Subscribe to Harry's bike blog, from Alaska to UshuaiaNews FeedSubscribe to Harry's bike blog, from Alaska to UshuaiaComments

Day 230/1, 26/27 Feb09: US parking part2: Bryce Canyon, Wire Pass Canyon, Horseshoe Bend

On our way we passed through Red Rocks, a quite nice place in itself.

We entered the Bryce Canyon road in the afternoon, and it was already getting chilly. There was a lot of snow near the road and on most of the hiking trails, but still the views were spectacular. Rows of hoodoos and other interesting geological phenomena were basking in the winter light, while crows were begging for food from the few visitors…

Bryce Canyon

Bryce Canyon (4) Crow, Bryce Canyon

Red Canyon, Dixie National ForestBryce Canyon (5)

Red Canyon, Dixie National Forest (4) Bryce Canyon (2)

Us in Bryce Canyon Bryce Canyon  (3)

27th February: playing the Slots again: the Wire Pass Canyon and Buckskin Gulch

All the campsites in Bryce were closed and full of snow, so had headed out again. We had made it to back to the junction with Zion park when it got too dark and we had gotten too hungry. A salad bar called our name and the waitress (shouting loudly “You ok with the Dr Pepper over there” to some other customers :)) told us that we could not camp behind their restaurant, but that the old RV park across the street was abandoned.

It was freezing at night and quite chilly, the next morning we had to scratch the ice from the car before we could drive. We had planned to see the famous Antelope Canyon, a ‘Slot Canyon’ where some of the most wonderful images of the US have been taken.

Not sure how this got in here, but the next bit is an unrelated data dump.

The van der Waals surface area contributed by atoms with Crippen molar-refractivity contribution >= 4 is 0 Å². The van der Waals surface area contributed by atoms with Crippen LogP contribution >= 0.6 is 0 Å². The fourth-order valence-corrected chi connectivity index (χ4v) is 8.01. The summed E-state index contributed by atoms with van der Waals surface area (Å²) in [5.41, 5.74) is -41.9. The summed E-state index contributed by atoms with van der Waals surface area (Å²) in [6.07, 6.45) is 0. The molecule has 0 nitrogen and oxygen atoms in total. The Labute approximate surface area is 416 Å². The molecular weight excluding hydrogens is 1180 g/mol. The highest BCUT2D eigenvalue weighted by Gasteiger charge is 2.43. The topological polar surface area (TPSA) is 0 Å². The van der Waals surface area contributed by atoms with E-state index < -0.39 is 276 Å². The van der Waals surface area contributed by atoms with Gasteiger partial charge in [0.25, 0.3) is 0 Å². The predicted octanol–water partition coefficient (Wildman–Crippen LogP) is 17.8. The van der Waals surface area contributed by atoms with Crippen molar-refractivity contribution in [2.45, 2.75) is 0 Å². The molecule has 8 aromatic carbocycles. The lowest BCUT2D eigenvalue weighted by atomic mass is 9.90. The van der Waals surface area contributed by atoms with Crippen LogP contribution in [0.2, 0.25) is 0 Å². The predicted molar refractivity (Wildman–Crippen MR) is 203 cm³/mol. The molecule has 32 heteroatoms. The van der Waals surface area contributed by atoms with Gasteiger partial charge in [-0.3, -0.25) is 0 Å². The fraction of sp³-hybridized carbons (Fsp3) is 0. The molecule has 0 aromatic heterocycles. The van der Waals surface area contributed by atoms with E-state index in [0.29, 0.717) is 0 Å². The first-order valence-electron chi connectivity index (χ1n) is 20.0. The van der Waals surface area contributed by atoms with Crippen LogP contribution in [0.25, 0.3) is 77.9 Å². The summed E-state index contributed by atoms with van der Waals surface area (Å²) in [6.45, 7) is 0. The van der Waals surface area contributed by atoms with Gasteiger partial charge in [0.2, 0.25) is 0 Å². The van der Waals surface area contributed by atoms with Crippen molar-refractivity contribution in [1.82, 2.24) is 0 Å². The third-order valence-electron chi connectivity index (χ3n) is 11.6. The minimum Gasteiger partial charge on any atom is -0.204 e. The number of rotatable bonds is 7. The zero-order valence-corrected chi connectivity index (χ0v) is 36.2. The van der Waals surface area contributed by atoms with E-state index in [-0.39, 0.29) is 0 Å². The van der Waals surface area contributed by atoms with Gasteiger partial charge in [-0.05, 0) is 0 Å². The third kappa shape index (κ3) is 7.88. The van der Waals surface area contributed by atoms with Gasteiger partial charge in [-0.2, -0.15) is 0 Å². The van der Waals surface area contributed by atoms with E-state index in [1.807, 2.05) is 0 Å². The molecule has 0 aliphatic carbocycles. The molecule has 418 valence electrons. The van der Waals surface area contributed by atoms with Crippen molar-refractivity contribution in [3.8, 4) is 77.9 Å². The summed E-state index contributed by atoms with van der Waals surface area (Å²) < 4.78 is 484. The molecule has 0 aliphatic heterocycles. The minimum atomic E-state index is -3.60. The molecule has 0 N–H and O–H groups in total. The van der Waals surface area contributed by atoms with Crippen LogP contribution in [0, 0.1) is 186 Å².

Buckskin Gulch, UtahAs this and some other canyons are on Navajo land, our park pass did not apply and they charge additional fees for mandatory guided tours. Once we found out that this would cost $32 per person, for each of the two sections ($128 total!), we refused and decided to find some other canyons instead. It is the Navajos right to charge the fees, but in our view these are ridiculously high and there are several other places nearby.

Us in Wire Pass Canyon, UtahOne of these is the famous ‘Wave’, a curvy feature made famous in photos and books about the South West. To protect it only 20 permits are issued per day and nothing was available.

Nearby is the Buckskin Gulch, one of the longest and largest ‘Slot Canyons’. The first part is usually wet and not so interesting, but when entering sideways through the impressive Wire pass Canyon, you see the best of both parts.

We spent a few hours wandering around, scrambling over some rocks, stepping in soft mud and admiring the shapes and colours and even some petroglyphs.

As we had come in through one end, the walls wee steep and high and both other ends were impassable as well due to soft mud and deep water, I did wonder where that cougar was, whose tracks I had just seen…

Ivana in Wire Pass Canyon Ivana in Wire Pass Canyon (2) Ivana in Wire Pass Canyon (3)

Petroglyphs in Wire Pass Canyon Cougar print in Buckskin Gulch, Utah